Cover image for The death of Oliver Cromwell
The death of Oliver Cromwell
McMains, H. F., 1941-
Personal Author:
Publication Information:
Lexington, Ky. : University Press of Kentucky, [2000]

Physical Description:
xi, 252 pages ; 23 cm
Format :


Call Number
Material Type
Home Location
Item Holds
DA427 .M38 2000 Adult Non-Fiction Non-Fiction Area

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For centuries, rumors have circulated in England that Lord Protector Oliver Cromwell did not die of natural causes. Now, in a fascinating book that reads like a historical whodunit, we have a motive, a means, a murderer (complete with his own deathbed confession), and a supporting cast that includes John Milton and Andrew Marvell.

Almost from the moment of Cromwell's death in 1658, writers and biographers have dismissed suspicions of foul play as little more than the result of a powerful person's unexpected demise. They have assumed that at age fifty-nine Cromwell was in generally poor health and that his government's collapse was inevitable. But his family was generally long-lived and, contrary to royalist wishes, his government was becoming established. As the crucial first step toward the restoration of the Stuart monarchy in 1660, his death proved to be a turning point in British history.

In a wide-ranging investigation that draws upon the fields of history, toxicology, medical forensics, and literature, H.F. McMains offers a fresh reading of evidence that has sat quietly in libraries and archives for more than two centuries. He examines the development of Cromwell's illness in 1658, analyzes his symptoms, and evaluates persons with motive, method, and opportunity to do him harm. The result is a reassessment of Cromwell's relationship with the English people and their government and a convincing investigation of his mysterious death.

Author Notes

H.F. McMains is an independent scholar who lives in Chicago.

Reviews 2

Booklist Review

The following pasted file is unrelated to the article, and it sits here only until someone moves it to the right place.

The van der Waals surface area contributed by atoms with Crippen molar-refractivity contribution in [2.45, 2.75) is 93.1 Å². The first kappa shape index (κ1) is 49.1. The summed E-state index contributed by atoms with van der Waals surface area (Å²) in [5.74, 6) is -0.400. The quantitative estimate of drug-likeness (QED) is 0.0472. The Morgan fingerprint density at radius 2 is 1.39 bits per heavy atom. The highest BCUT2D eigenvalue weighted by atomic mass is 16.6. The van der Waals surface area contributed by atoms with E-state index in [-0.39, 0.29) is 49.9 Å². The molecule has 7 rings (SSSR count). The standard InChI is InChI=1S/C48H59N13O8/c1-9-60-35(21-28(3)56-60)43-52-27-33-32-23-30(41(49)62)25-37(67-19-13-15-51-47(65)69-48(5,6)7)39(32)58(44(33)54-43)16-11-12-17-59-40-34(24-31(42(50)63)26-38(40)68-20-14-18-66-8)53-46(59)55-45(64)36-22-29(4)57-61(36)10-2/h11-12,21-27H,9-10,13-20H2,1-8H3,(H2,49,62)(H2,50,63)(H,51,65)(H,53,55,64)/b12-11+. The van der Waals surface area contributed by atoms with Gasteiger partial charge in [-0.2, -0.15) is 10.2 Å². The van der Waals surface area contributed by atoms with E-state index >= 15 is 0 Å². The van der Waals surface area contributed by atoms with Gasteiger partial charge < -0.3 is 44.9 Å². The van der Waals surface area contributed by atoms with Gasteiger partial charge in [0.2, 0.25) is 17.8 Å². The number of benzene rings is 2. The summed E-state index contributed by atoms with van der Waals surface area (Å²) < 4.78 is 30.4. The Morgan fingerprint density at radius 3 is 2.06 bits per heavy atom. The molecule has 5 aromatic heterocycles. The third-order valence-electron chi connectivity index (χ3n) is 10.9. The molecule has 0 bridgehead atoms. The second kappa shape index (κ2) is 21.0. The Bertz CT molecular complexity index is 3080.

The 1658 death of Oliver Cromwell, Lord Protector of England under the Commonwealth government, opened the door to a rapid restoration of the monarchy. Cromwell had been ill for years, and even his staunchest Puritan supporters saw no evidence of foul play. Still, through the centuries occasional voices have hinted at a dark conspiracy surrounding his death. McMains, an independent scholar, may well lend a veneer of respectability to these conspiracy theories. He demonstrates comprehensive knowledge of the period, and he marshals a formidable array of details to support his assertions. However, he transparently ignores or dismisses the preponderence of evidence that points away from his conclusions, and he consistently elevates suspicions to the level of fact. With his sharp, fast-moving prose, McMains often is entertaining and provocative, but he will not convince many serious scholars that Cromwell was done in. --Jay Freeman

Choice Review

McMains provides the solution to a crime that few have suspected took place: the murder of Oliver Cromwell. Responsibility is fixed on Dr. George Bate, a physician with thinly concealed royalist sympathies, who "had a clear motive, present opportunity and assured method to encompass the lord protector's death." Through a meticulous reconstruction of Cromwell's last days and penetrating analysis of Bate's own deceptive account of the protector's course of treatment, McMains builds a powerful if circumstantial case for death by poisoning. The author describes how the Stuart court in exile procured the assassination with promise of reward for anyone who might perform such a "signal service." Throughout the book McMains demonstrates a sure grasp of the sources and a remarkable understanding of the terrifying pharmacopoeia of the 17th century. He even offers an intriguing hypothesis regarding the location of Cromwell's remains. Less persuasive are claims that the Cromwellian regime enjoyed broad support, and that if the lord protector had not died in the summer of 1658, he would soon have been elevated to the throne. A fascinating historical whodunit that is exceedingly well told. Highly recommended. All levels. D. R. Bisson; Belmont University

Table of Contents

Prefacep. ix
Introductionp. 1
1. Outward Signsp. 9
2. Ireton: Death and Destinyp. 29
3. Cromwell: Ivit ad Pluresp. 61
4. An Unexpected Good Accidentp. 85
5. Infernal Saintsp. 127
6. Hic Situs Estp. 159
Appendixp. 179
Notesp. 205
Bibliographyp. 231
Indexp. 245